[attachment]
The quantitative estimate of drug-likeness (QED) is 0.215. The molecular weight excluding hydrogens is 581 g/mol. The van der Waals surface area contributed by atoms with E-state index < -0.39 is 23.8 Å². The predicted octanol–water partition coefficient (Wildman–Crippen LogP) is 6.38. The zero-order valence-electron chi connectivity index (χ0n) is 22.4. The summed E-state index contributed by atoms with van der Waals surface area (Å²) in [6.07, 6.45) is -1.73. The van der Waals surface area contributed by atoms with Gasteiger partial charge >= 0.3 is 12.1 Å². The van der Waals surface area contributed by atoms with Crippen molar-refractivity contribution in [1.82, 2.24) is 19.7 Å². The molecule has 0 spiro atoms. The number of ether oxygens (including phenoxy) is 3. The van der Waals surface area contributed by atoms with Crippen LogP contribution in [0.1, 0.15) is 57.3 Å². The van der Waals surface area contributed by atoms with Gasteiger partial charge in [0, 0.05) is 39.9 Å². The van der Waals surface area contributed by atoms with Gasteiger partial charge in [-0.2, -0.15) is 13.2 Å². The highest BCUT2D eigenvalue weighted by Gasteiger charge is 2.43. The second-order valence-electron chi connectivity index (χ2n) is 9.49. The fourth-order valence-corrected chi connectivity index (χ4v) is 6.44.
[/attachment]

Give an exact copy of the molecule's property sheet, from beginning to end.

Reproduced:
The quantitative estimate of drug-likeness (QED) is 0.215. The molecular weight excluding hydrogens is 581 g/mol. The van der Waals surface area contributed by atoms with E-state index < -0.39 is 23.8 Å². The predicted octanol–water partition coefficient (Wildman–Crippen LogP) is 6.38. The zero-order valence-electron chi connectivity index (χ0n) is 22.4. The summed E-state index contributed by atoms with van der Waals surface area (Å²) in [6.07, 6.45) is -1.73. The van der Waals surface area contributed by atoms with Gasteiger partial charge >= 0.3 is 12.1 Å². The van der Waals surface area contributed by atoms with Crippen molar-refractivity contribution in [1.82, 2.24) is 19.7 Å². The molecule has 0 spiro atoms. The number of ether oxygens (including phenoxy) is 3. The van der Waals surface area contributed by atoms with Crippen LogP contribution in [0.1, 0.15) is 57.3 Å². The van der Waals surface area contributed by atoms with Gasteiger partial charge in [0, 0.05) is 39.9 Å². The van der Waals surface area contributed by atoms with Gasteiger partial charge in [-0.2, -0.15) is 13.2 Å². The highest BCUT2D eigenvalue weighted by Gasteiger charge is 2.43. The second-order valence-electron chi connectivity index (χ2n) is 9.49. The fourth-order valence-corrected chi connectivity index (χ4v) is 6.44.